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29 Deleting from a BST cont. Case C cont: … or you can also do it like this W q r Z s r t q < x < r Q is smaller than the smaller element in Z R is larger than the largest element in W Can you see other possible ways ?

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30 Complexity of Searching with BST What is the complexity of searchBST ? It depends on: –the key x –The other data –The shape of the tree (full, arbitrary) Complexity Analysis: We are interested in best case, worst case and average case

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31 Complexity of Searching with BST level 0 level 1 level 2 level 3 height (or depth) of tree = 1 + maximum_level (1+3=4)

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32 Complexity of Searching with BST If all nodes in the tree exist then it is called a full BST If all levels are full except for the last level then it is called minimum-level BST

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33 Complexity of Searching with BST Theorem: A full BST of height h has 2 - 1 nodes Proof:Use induction Inductive Basis: A tree of height 1 has one node (root) Inductive Hypothesis: Assume that a tree of height h has 2 - 1 nodes h h

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34 Complexity of Searching with BST Inductive step: Connect two trees of height h to make one of height h+1. You need to add one more node for the new root root LR h h+1 By inductive hypothesis the new number of nodes is (2 - 1) + (2 -1) + 1 = 2 - 1 ……proved! hhh+1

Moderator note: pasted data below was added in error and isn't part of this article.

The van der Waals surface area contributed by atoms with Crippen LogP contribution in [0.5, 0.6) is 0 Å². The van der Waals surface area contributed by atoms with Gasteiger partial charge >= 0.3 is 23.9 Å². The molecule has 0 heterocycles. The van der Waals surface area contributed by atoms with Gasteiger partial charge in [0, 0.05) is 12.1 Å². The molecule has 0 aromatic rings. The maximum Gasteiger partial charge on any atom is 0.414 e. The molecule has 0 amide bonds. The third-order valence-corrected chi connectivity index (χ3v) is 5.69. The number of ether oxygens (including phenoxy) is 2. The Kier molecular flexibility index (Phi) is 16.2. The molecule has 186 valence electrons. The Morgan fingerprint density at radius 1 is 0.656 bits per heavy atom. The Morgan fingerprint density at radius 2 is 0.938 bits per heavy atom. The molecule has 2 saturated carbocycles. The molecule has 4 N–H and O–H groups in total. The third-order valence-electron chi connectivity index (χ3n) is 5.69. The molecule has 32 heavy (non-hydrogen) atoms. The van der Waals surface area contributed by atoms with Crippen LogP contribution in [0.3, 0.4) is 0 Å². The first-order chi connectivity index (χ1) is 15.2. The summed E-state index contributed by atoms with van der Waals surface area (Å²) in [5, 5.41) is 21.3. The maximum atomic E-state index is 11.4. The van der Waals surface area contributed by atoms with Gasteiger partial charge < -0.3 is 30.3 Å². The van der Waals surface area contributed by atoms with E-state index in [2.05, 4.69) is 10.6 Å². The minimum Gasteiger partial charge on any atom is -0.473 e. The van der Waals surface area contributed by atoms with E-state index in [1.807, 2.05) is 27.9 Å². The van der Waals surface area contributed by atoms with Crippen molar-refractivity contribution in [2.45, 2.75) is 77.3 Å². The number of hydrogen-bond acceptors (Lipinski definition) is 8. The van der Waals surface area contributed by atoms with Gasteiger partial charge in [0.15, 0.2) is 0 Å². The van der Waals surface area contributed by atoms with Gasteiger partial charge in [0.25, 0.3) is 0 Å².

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35 Complexity of Searching with BST Theorem: For a minimum level tree of height h: 2 - 1 < # of nodes < 2 - 1 hh - 1 Corollary: The tree with the smallest height with n # of nodes it has a height of h = 1 + log n n 2 WHY?

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36 Therefore, for a full BST with N nodes the following holds for searchBST: best time analysis ………… O(1) worst time analysis ………… O(log N) average case analysis ………… ??? We need to find what the average is!! Complexity of Searching with BST

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37 To define what average means you need to: –Find out all possibilities and … –Determine the probability of each possibility … – that is, you need to find the expected value: Complexity of Searching with BST Possible values for the number of steps j are 1, 2, …, h as we assume that key search value is equally to occur